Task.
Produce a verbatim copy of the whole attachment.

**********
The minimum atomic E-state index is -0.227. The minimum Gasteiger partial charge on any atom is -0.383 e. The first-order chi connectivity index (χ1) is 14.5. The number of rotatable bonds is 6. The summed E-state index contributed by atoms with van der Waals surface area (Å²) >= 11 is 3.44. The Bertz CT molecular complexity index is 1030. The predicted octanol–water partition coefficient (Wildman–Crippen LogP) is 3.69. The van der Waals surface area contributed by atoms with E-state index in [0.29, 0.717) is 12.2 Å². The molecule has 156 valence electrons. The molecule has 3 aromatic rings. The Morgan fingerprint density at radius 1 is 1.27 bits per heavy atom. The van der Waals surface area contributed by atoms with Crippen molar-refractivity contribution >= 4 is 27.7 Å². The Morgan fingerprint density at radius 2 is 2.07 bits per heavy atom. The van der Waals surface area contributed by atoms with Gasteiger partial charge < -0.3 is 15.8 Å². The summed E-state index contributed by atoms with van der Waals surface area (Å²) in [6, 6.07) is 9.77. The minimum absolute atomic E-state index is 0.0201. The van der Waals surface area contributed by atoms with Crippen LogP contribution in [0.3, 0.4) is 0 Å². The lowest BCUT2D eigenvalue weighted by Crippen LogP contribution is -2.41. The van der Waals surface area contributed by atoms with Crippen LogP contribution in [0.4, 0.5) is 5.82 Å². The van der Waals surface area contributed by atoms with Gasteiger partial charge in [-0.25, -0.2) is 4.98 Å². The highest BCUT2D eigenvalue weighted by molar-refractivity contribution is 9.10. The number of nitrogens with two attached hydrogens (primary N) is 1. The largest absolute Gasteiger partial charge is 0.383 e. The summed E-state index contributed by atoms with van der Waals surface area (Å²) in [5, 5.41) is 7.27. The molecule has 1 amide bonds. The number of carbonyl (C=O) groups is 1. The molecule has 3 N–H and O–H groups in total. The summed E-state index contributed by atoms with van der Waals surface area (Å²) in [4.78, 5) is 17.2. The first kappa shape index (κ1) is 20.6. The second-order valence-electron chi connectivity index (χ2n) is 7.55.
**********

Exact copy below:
The minimum atomic E-state index is -0.227. The minimum Gasteiger partial charge on any atom is -0.383 e. The first-order chi connectivity index (χ1) is 14.5. The number of rotatable bonds is 6. The summed E-state index contributed by atoms with van der Waals surface area (Å²) >= 11 is 3.44. The Bertz CT molecular complexity index is 1030. The predicted octanol–water partition coefficient (Wildman–Crippen LogP) is 3.69. The van der Waals surface area contributed by atoms with E-state index in [0.29, 0.717) is 12.2 Å². The molecule has 156 valence electrons. The molecule has 3 aromatic rings. The Morgan fingerprint density at radius 1 is 1.27 bits per heavy atom. The van der Waals surface area contributed by atoms with Crippen molar-refractivity contribution >= 4 is 27.7 Å². The Morgan fingerprint density at radius 2 is 2.07 bits per heavy atom. The van der Waals surface area contributed by atoms with Gasteiger partial charge < -0.3 is 15.8 Å². The summed E-state index contributed by atoms with van der Waals surface area (Å²) in [6, 6.07) is 9.77. The minimum absolute atomic E-state index is 0.0201. The van der Waals surface area contributed by atoms with Crippen LogP contribution in [0.3, 0.4) is 0 Å². The lowest BCUT2D eigenvalue weighted by Crippen LogP contribution is -2.41. The van der Waals surface area contributed by atoms with Crippen LogP contribution in [0.4, 0.5) is 5.82 Å². The van der Waals surface area contributed by atoms with Gasteiger partial charge in [-0.25, -0.2) is 4.98 Å². The highest BCUT2D eigenvalue weighted by molar-refractivity contribution is 9.10. The number of nitrogens with two attached hydrogens (primary N) is 1. The largest absolute Gasteiger partial charge is 0.383 e. The summed E-state index contributed by atoms with van der Waals surface area (Å²) in [5, 5.41) is 7.27. The molecule has 1 amide bonds. The number of carbonyl (C=O) groups is 1. The molecule has 3 N–H and O–H groups in total. The summed E-state index contributed by atoms with van der Waals surface area (Å²) in [4.78, 5) is 17.2. The first kappa shape index (κ1) is 20.6. The second-order valence-electron chi connectivity index (χ2n) is 7.55.